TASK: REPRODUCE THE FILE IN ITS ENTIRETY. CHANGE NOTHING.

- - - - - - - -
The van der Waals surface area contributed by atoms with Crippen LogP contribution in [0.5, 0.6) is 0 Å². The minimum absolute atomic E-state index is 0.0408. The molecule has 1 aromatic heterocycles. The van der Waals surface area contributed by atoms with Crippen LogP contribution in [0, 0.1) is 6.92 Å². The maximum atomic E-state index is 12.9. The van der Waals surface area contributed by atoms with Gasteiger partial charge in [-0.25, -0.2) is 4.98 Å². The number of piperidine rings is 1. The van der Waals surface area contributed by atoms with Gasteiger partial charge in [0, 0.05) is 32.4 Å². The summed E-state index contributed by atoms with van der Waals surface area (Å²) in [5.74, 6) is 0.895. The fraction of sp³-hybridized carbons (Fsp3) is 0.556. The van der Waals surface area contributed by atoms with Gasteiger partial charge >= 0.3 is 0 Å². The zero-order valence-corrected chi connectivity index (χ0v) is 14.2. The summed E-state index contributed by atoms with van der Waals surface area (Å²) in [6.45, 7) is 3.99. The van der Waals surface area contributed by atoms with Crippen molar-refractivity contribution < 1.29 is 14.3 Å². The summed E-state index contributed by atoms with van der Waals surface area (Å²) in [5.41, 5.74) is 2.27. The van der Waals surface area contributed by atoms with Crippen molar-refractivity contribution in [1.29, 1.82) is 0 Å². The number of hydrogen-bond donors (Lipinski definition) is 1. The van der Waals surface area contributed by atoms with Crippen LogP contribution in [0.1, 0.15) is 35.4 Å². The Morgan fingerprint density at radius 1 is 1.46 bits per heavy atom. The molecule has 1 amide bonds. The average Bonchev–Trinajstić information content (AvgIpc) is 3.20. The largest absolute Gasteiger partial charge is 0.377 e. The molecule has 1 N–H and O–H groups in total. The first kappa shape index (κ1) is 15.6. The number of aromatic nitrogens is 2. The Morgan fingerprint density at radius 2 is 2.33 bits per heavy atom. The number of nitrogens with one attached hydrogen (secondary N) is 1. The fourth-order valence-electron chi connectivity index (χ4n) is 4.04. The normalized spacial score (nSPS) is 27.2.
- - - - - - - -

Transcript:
The van der Waals surface area contributed by atoms with Crippen LogP contribution in [0.5, 0.6) is 0 Å². The minimum absolute atomic E-state index is 0.0408. The molecule has 1 aromatic heterocycles. The van der Waals surface area contributed by atoms with Crippen LogP contribution in [0, 0.1) is 6.92 Å². The maximum atomic E-state index is 12.9. The van der Waals surface area contributed by atoms with Gasteiger partial charge in [-0.25, -0.2) is 4.98 Å². The number of piperidine rings is 1. The van der Waals surface area contributed by atoms with Gasteiger partial charge in [0, 0.05) is 32.4 Å². The summed E-state index contributed by atoms with van der Waals surface area (Å²) in [5.74, 6) is 0.895. The fraction of sp³-hybridized carbons (Fsp3) is 0.556. The van der Waals surface area contributed by atoms with Gasteiger partial charge >= 0.3 is 0 Å². The zero-order valence-corrected chi connectivity index (χ0v) is 14.2. The summed E-state index contributed by atoms with van der Waals surface area (Å²) in [6.45, 7) is 3.99. The van der Waals surface area contributed by atoms with Crippen molar-refractivity contribution < 1.29 is 14.3 Å². The summed E-state index contributed by atoms with van der Waals surface area (Å²) in [5.41, 5.74) is 2.27. The van der Waals surface area contributed by atoms with Crippen molar-refractivity contribution in [1.29, 1.82) is 0 Å². The number of hydrogen-bond donors (Lipinski definition) is 1. The van der Waals surface area contributed by atoms with Crippen LogP contribution in [0.1, 0.15) is 35.4 Å². The Morgan fingerprint density at radius 1 is 1.46 bits per heavy atom. The molecule has 1 amide bonds. The average Bonchev–Trinajstić information content (AvgIpc) is 3.20. The largest absolute Gasteiger partial charge is 0.377 e. The molecule has 1 N–H and O–H groups in total. The first kappa shape index (κ1) is 15.6. The number of aromatic nitrogens is 2. The Morgan fingerprint density at radius 2 is 2.33 bits per heavy atom. The number of nitrogens with one attached hydrogen (secondary N) is 1. The fourth-order valence-electron chi connectivity index (χ4n) is 4.04. The normalized spacial score (nSPS) is 27.2.